Why Muslim leaders shouldn’t overplay an ‘anti-Muslim threat’

By Ranga Jayasuriya (Daily Mirror)

Last week, I argued why a fringe ethno-religious extremism articulated by the Bodu Bala Sena should be tackled forthwith with intensity and pro-actively. Now the lead monk of the BBS, Galabodaatte Gnanasarathera, who has been absconding has admitted himself to a hospital, his lawyers informed Court.

The BBS is a malign force. However though its rhetoric is disturbing and repugnant, its involvement in ‘actual violence’ is marginal. Its real danger is as an agent of radicalization and reviving of old prejudices of some segments of conservative Sinhala Buddhists. In ideal conditions, such rhetoric should either be rebuffed as rubbish or tolerated as a matter of freedom of expression. But, the world we are living in is not an ideal place, and countries like ours which are multi-cultural and multi-ethnic and suffer multiple, economic, social, cultural and ethnic fault lines, cannot afford such differences to be exploited under the guise of pluralism of ideas. (Or we could well turn a blind eye, until reality sinks hard as Theresa May the British Prime Minister admitted early this week (after the third terrorist attack in two months) that there was far too much tolerance for extremism in Britain).

That is also why some sections of the Muslim community should not overplay the BBS’s rhetoric as an existential threat to their community, thereby deepening existing differences. But, that is what some people have been doing recently, meeting foreign diplomats while the rest of the country was grappling with a natural disaster; painting a gazette notification on Wilpattu in an ethnic bias as directed against the Muslim community and warning in public that Muslims are running out of patience.

Such acts could provoke a reaction or would vindicate the BBS. Equally dangerously such affected or inflated grievances would lead to radicalization within the Muslim community. The things get trickier with the influx of Gulf funds which brings with them an alien and highly doctrinaire version of Islam, which is intolerant and susceptible to violence.

The Muslim community is well integrated in all areas of public life in this country. Though there may be many explanations for that success, one of the most consequential factors was their integration with mainstream politics, which the Tamil political leaders however choose to avoid. Those different choices shaped the different legacies of the two communities during the next seven decades.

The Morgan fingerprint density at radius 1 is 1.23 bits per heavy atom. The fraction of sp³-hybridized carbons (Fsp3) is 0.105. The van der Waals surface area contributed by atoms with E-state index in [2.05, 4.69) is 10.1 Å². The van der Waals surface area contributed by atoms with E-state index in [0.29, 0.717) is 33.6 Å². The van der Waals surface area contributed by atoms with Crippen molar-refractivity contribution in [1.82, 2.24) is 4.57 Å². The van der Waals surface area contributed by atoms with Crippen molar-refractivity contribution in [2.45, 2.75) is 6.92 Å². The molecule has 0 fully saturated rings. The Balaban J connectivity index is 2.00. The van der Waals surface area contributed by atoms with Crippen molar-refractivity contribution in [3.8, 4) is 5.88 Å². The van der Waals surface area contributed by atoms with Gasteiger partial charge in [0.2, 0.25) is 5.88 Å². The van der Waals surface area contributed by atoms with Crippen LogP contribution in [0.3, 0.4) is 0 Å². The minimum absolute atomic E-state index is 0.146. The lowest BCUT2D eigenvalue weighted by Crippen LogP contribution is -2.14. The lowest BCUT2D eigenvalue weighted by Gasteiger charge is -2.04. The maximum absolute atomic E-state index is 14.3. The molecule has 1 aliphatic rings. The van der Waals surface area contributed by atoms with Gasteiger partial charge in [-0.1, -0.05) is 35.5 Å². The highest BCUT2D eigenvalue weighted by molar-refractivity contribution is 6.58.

Muslim leaders contested elections from two mainstream political parties and held posts in coalition governments.That political association dampened a potential polarizing effect of ethnic politics. Also perks and rewards of being part of the government fostered that partnership. However, in this era of social media and virtual jihad, the old status quo can easily be challenged and the traditional leadership can easily be de-legitimized for not speaking up enough against perceived grievances.

Also information can be concocted, exaggerated and proliferated to advance one’s aims. An affected sense of grievance fostered by such exaggerated reportage could lead to disastrous ends. The pathways of radicalization of the Muslim community are also fast-tracked these days thanks to growing worldwide Islamization. In this context, exaggerating the BBS’s antics and creating a groundswell of mass grievance is a very dangerous ploy.

The BBS is bigoted, but its involvement in actual violence is marginal. Such culpability in violence, wherever it is, should be investigated and punished. However most attacks that were blamed on it during the past couple of weeks (and hardly reported in mainstream media) are themselves suspect. The failure to adhere to due proportionality in the campaign against ‘islamophobia’ would do more harm than good.

The BBS is a fringe phenomenon, no less peripheral than Wahabi Islam in the East. The difference is loud-mouthed Gnanasara thera prefers to spew his venom in front of television cameras while his counterparts do it in private. To confront both, Sri Lanka needs a hate speech law; and to confront extremism, Sri Lanka needs enhanced counter terrorism laws.

However, to project Gnanasara thera and BBS as a national phenomenon and a manifestation of inherent nastiness of Sinhala Buddhism has different sinister calculations. No political party that campaigned exclusively on a Sinhala Buddhist line — the Sinhala Urumaya in the past and JHU recently — have only managed to win more than a couple of seats. In comparison, Geert Wielder’s Dutch Freedom Party, which campaigned on an anti-immigrant and anti-Islam platform came second in the recent parliamentary elections. Marine Le Pen won 34 per cent of the popular vote in the French presidential race. British UKIP claims for around 8-10 per cent of British vote base.

This penchant to equate the Sri Lankan state with Sinhala Buddhist majoritarianism was a time tested ploy of Tamil politics, which used it to justify its detachment from the Centre and subsequently its separatist agenda. That strategy proved to be a disaster both for Tamils and the country at large. Muslim community leaders should not succumb to that temptation. They can also learn a few more lessons from Tamil politics about how not to approach a problem. One obvious lesson is not to overplay grievances. Such self-interested strategies would serve in the short term (like the Vadukkodai resolution helped the TULF sweep the board in the North in the 1977 elections for the first time), however there will be a Prabhakaran lurking somewhere who will hijack the campaign to take it to the next level of intensity. That happened in the past, and there is no guarantee that it would not happen again.

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